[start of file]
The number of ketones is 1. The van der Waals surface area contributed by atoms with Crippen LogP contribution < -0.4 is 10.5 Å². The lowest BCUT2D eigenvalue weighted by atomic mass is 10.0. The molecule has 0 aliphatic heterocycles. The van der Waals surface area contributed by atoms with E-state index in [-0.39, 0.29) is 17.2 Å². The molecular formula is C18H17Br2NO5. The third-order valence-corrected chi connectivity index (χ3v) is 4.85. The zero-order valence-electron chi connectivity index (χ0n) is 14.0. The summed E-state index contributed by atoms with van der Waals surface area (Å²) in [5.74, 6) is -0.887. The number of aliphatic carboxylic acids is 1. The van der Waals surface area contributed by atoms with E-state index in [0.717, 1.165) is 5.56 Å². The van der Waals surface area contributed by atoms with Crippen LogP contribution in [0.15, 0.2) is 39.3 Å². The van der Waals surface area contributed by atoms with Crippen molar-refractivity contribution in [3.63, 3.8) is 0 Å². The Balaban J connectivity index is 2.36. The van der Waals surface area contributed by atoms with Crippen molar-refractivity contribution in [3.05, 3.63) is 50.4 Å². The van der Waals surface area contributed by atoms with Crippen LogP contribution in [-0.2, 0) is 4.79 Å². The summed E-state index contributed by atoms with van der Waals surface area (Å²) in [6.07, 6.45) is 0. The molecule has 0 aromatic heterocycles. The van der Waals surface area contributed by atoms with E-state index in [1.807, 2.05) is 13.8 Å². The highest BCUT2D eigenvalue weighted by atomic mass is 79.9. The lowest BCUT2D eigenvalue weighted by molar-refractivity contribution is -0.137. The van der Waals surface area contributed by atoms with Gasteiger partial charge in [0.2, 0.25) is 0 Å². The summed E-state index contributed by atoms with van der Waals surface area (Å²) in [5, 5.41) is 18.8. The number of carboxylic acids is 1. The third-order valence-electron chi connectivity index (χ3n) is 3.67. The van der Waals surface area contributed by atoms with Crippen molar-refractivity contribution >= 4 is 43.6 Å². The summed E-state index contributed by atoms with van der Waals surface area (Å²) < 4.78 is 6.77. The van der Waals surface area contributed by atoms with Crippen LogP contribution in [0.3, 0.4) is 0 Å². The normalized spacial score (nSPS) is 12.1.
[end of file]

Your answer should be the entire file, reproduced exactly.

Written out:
The number of ketones is 1. The van der Waals surface area contributed by atoms with Crippen LogP contribution < -0.4 is 10.5 Å². The lowest BCUT2D eigenvalue weighted by atomic mass is 10.0. The molecule has 0 aliphatic heterocycles. The van der Waals surface area contributed by atoms with E-state index in [-0.39, 0.29) is 17.2 Å². The molecular formula is C18H17Br2NO5. The third-order valence-corrected chi connectivity index (χ3v) is 4.85. The zero-order valence-electron chi connectivity index (χ0n) is 14.0. The summed E-state index contributed by atoms with van der Waals surface area (Å²) in [5.74, 6) is -0.887. The number of aliphatic carboxylic acids is 1. The van der Waals surface area contributed by atoms with E-state index in [0.717, 1.165) is 5.56 Å². The van der Waals surface area contributed by atoms with Crippen LogP contribution in [0.15, 0.2) is 39.3 Å². The van der Waals surface area contributed by atoms with Crippen molar-refractivity contribution in [3.63, 3.8) is 0 Å². The Balaban J connectivity index is 2.36. The van der Waals surface area contributed by atoms with Crippen molar-refractivity contribution in [3.05, 3.63) is 50.4 Å². The van der Waals surface area contributed by atoms with Crippen LogP contribution in [-0.2, 0) is 4.79 Å². The summed E-state index contributed by atoms with van der Waals surface area (Å²) in [6.07, 6.45) is 0. The molecule has 0 aromatic heterocycles. The van der Waals surface area contributed by atoms with E-state index in [1.807, 2.05) is 13.8 Å². The highest BCUT2D eigenvalue weighted by atomic mass is 79.9. The lowest BCUT2D eigenvalue weighted by molar-refractivity contribution is -0.137. The van der Waals surface area contributed by atoms with Gasteiger partial charge in [0.2, 0.25) is 0 Å². The summed E-state index contributed by atoms with van der Waals surface area (Å²) in [5, 5.41) is 18.8. The number of carboxylic acids is 1. The third-order valence-electron chi connectivity index (χ3n) is 3.67. The van der Waals surface area contributed by atoms with Crippen molar-refractivity contribution >= 4 is 43.6 Å². The summed E-state index contributed by atoms with van der Waals surface area (Å²) < 4.78 is 6.77. The van der Waals surface area contributed by atoms with Crippen LogP contribution in [0.3, 0.4) is 0 Å². The normalized spacial score (nSPS) is 12.1.